Chinese start-up Human Horizons, whose technical team is led by the former boss of Jaguar Land Rover’s Special Vehicle Operations division, has unveiled a radical electric SUV concept called the HiPhi 1.
The machine closely previews the new firm’s first production car, which it says is due on sale within two years.
Human Horizons describes itself as a technology company that's focusing on “smart vehicles, smart transportation and smart cities”. It plans to develop a range of machines for the growing Chinese premium EV market, designed for both private owners and shared use, featuring advanced autonomous systems and vehicle-to-everything (V2X) communication.
The HiPhi 1 concept is the first car the firm has revealed. Technical development has been led by Mark Stanton, who formerly worked for both Ford and Jaguar Land Rover.
The machine features 562 sensors to offer ‘higher-level autonomy’ using V2X communication systems. It will also monitor the interior using facial recognition cameras and even smell sensors to detect unwanted odours.
The HiPhi 1 features nine power-operated doors, flaps and stowage compartments, including gullwing-opening rear doors, and a handleless entry system that uses a facial recognition system matched to a smartphone.
There will be a number of different modes for accessing it, including a ‘superstar’ setting that opens all the roof and door systems. There's also a ‘parade’ mode that will allow the car to move slowly with the gullwing flaps raised.
The exterior design has been informed by Chinese tastes, with a tall crossover design and a large, coupé-like glasshouse. Human Horizons says the lack of a combustion engine has allowed the front bulkhead to be pushed much further forward than in a conventional car, with the 5.2-metre overall length – similar to that of a long wheelbase Range Rover – allowing huge interior space.
The HiPhi 1 also features fins designed to direct airflow at the trailing edge of the rear doors and a similar channel built into the front wing; Human Horizons boss Kevin Chen says that these have been inspired by aircraft and promote high-speed stability, with the car having a drag co-efficient of 0.28Cd.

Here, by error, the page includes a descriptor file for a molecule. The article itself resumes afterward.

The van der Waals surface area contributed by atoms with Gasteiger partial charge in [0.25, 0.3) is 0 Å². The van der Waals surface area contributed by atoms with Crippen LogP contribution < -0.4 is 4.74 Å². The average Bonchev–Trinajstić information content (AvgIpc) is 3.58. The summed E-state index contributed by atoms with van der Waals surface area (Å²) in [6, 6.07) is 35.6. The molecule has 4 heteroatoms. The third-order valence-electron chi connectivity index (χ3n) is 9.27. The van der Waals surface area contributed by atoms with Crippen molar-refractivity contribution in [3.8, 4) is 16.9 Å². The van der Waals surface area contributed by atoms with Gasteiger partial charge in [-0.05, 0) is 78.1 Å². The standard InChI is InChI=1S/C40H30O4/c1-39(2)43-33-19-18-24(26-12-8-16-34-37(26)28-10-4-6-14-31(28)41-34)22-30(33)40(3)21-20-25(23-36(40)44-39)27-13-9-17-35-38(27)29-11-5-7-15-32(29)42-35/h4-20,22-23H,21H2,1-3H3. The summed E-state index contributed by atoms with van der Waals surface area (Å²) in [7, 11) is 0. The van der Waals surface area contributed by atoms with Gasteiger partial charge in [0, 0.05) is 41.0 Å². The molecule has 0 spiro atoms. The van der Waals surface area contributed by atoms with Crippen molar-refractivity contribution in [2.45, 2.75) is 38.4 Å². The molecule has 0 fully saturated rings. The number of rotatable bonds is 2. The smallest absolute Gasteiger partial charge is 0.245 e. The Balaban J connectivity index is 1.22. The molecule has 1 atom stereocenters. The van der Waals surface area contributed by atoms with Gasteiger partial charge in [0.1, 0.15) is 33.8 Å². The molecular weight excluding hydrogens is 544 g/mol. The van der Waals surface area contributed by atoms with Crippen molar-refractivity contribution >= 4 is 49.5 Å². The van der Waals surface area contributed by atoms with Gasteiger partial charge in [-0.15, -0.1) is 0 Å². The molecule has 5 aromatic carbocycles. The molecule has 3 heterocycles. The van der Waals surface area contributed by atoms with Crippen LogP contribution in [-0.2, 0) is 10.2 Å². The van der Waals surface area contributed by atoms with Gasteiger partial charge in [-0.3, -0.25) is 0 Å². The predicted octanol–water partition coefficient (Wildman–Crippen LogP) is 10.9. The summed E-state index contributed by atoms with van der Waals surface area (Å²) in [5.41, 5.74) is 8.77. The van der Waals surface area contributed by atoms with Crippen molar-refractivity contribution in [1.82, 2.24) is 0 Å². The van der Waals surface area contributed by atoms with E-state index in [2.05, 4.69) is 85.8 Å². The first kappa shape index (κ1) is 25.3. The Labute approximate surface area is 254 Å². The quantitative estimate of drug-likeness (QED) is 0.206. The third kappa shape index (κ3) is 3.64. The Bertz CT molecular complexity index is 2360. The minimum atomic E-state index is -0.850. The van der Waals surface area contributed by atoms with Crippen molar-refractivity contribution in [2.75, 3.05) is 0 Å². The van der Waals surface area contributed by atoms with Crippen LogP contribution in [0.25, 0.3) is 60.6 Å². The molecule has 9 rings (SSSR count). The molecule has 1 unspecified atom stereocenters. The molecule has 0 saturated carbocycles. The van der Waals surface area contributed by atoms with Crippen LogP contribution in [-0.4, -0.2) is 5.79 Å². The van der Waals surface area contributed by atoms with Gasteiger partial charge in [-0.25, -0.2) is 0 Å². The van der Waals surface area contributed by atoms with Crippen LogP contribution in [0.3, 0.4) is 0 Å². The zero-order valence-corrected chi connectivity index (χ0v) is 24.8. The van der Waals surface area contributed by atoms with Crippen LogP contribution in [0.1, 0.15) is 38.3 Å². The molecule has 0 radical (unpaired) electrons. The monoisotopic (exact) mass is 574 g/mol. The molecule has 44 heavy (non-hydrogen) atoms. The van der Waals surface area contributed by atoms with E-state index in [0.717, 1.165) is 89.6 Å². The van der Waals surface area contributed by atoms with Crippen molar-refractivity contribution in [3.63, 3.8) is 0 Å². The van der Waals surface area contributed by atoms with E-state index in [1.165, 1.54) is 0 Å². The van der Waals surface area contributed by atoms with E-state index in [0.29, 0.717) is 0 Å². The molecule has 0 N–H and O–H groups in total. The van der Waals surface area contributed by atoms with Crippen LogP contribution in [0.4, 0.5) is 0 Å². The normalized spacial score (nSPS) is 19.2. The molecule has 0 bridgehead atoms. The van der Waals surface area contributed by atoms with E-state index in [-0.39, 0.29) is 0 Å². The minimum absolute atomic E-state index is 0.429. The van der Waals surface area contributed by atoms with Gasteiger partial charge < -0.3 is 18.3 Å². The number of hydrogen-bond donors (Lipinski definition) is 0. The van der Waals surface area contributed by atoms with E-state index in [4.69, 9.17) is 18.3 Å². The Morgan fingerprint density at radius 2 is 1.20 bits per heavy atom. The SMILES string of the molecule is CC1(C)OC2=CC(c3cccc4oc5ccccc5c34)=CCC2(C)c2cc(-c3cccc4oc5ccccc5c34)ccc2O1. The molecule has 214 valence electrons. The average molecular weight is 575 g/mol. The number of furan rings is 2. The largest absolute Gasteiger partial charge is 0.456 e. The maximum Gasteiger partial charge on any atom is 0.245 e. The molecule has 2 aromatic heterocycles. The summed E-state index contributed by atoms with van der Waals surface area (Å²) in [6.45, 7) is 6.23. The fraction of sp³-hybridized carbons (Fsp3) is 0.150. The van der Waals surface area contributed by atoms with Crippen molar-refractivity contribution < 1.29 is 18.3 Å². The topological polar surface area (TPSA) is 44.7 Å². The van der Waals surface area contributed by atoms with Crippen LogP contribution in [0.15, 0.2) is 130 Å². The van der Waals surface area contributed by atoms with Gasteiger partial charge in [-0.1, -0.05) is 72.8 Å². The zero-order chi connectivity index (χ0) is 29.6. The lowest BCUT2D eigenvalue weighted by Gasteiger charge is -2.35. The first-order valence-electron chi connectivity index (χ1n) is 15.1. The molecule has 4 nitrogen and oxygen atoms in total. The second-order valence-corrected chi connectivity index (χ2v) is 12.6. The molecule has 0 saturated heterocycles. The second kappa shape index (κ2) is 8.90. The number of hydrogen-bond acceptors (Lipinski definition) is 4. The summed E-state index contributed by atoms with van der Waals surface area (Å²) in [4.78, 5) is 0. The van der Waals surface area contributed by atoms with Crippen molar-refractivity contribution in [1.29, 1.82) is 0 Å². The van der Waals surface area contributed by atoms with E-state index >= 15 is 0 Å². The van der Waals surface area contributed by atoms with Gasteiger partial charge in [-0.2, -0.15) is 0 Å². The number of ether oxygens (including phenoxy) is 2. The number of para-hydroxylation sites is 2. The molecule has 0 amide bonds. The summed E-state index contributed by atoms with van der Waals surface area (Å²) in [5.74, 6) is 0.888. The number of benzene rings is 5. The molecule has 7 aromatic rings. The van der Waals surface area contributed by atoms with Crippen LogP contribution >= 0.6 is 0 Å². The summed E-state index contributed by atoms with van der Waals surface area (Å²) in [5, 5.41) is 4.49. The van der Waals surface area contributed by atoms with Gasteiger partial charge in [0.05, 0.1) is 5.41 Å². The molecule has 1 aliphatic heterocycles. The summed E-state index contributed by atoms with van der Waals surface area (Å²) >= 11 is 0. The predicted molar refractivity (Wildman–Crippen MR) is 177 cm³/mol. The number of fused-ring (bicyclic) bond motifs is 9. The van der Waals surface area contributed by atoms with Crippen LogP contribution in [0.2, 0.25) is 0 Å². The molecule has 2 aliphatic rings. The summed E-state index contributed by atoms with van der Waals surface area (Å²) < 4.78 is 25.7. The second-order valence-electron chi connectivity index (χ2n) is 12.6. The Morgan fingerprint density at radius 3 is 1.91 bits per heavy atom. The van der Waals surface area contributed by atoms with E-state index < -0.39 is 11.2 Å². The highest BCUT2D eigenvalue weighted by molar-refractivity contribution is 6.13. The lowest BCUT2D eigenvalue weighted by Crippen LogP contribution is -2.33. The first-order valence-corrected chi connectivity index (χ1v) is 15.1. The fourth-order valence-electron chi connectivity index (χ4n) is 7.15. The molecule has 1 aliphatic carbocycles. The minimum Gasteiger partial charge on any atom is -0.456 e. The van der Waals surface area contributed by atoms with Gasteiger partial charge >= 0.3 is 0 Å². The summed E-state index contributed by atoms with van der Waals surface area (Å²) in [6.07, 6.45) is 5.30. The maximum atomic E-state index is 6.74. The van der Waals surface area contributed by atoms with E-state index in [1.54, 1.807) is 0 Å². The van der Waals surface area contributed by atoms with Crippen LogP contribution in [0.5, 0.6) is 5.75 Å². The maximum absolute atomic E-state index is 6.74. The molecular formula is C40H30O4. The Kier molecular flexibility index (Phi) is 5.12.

The HiPhi also features smart headlights capable of beaming patterns onto road or walls, with examples including a zebra crossing effect to show pedestrians that it's safe to cross. The larger panels beneath the lighting units contain hundreds of LEDs and are capable of displaying patterns or even messages.
The interior features three rows of two seats, all of which are power-operated and can be switched into numerous configurations.
The car’s structure incorporates both high-strength steel and aluminium, with the battery compartment under the floor. The dashboard is largely formed of display screens, with a digital instrument pack, portrait-orientated touch-screen in the middle of the dashboard and another in front of the passenger for playing media. It also features a camera-based rear-view system, although this isn’t currently legal in China.
Stanton, who leads a team of around 400 engineers, said both rear and four-wheel-drive versions will be offered, the latter with a pair of 268bhp motors and a 0-62mph time of around 3.9sec. Differently sized battery packs will also be offered, with the biggest 96kWh unit giving a range of up to 400 miles with the rear-drive powertrain under the NEDC testing protocol.
Stanton wouldn't give a weight figure but confirmed that we can expect something so large and highly specified to be more than two tonnes.
While there are no plans to sell the HiPhi 1 outside China in the short term, the firm has global ambitions in the longer term. Pricing is yet to be set, but the HiPhi 1 is likely to be at the higher end of the Chinese EV market. Deliveries are due to being in 2021. Production will take place in a plant – currently being refitted – that was formerly used by Kia’s Chinese joint venture partner.